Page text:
Outside a small cadre of academics and pundits, liberals and Democrats failed for decades to notice that the right’s “small government” repetitious falsification of the Constitution’s “original meaning,” left unanswered, had put into play the legitimacy—and, hence, the survivability—of the post-New Deal constitutional regime.
This inattention persisted even after insurgent 2016 Republican presidential nominee Donald Trump spotlighted his pledge to shift the federal judiciary radically rightward, and then, as President, made that commitment an unprecedented top political priority. Nonetheless, the numerous contenders for the 2020 Democratic presidential nomination, in their 13 debates stretching over 10 months, mentioned the Supreme Court or federal judicial appointments barely a handful of times. Biden’s general election campaign maintained that silence, presumably calculating that broaching the issue would more likely scare off anti-Trump Republican voters rather than turn out more Democrats. The Biden campaign did target Republican states’ then-pending lawsuit to kill Obamacare. But their spin was to tie the case to Trump, to cast his re-election as a health-policy threat, not to spotlight a broad, radical, and constitutionally baseless threat to essential pocketbook, health, and environmental safeguards.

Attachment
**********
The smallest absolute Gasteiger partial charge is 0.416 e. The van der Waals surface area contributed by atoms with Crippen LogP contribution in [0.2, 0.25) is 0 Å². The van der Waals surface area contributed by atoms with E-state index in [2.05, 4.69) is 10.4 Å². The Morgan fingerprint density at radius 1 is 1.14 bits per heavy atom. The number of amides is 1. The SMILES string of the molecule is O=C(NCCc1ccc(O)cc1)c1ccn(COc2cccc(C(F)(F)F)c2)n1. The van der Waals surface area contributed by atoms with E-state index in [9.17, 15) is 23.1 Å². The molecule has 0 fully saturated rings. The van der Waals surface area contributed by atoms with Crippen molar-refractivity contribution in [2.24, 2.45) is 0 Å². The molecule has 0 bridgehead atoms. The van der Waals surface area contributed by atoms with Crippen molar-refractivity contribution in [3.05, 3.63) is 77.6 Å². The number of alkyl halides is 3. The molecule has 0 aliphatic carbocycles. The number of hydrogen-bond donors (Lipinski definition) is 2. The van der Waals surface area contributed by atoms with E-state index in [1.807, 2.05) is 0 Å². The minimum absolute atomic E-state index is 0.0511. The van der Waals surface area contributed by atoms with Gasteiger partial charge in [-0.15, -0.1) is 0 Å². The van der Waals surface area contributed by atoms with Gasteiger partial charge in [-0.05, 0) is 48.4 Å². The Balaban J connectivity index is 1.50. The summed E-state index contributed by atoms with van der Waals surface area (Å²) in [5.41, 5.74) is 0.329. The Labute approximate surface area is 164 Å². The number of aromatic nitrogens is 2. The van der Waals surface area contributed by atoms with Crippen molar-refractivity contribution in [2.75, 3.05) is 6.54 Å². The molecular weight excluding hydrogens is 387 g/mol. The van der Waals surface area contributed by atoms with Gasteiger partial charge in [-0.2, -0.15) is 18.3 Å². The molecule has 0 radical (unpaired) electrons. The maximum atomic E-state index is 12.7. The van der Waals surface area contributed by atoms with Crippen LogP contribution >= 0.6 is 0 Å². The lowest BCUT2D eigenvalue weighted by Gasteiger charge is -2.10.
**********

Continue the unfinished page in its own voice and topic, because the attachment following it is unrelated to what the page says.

As a third lesson for contemporary constitutional warriors, Amar’s account illumines strategies essential to prevail in such “constitutional conversations.” Most fundamentally, partisans must effectively message their legal case in academic, media, and political arenas, as well as the courts.
In effect, Amar’s “constitutional conversation” frame builds on Alexis de Tocqueville’s famous observation that there is hardly any political question in the United States that sooner or later does not turn into a judicial question. “[D]aily polemics borrow ideas and language from the judicial system . . . [T]he habits and the turn of ideas that belong to jurists pass into the handling of public affairs. . . . Judicial language becomes, in a way, the common language; so the spirit of the jurist . . . infiltrates all of society. . . .”
Contemporary conservatives and Republicans have channeled this Tocqueville-Amar recognition of Americans’ preoccupation with law and legal justifications far better than the left. Chronically, Democrats and liberals assume that, especially in political fora, the target audience—ordinary viewers and voters—care only about the real-world stakes of law-related clashes. They disdain messaging to show why they, and not their opponents, are right about the law, as well as about real-world results. In contrast, Republicans and conservatives come up with catchy lines to mass-market their legal claims. When Democrats and liberals offer no response, conservatives win by default.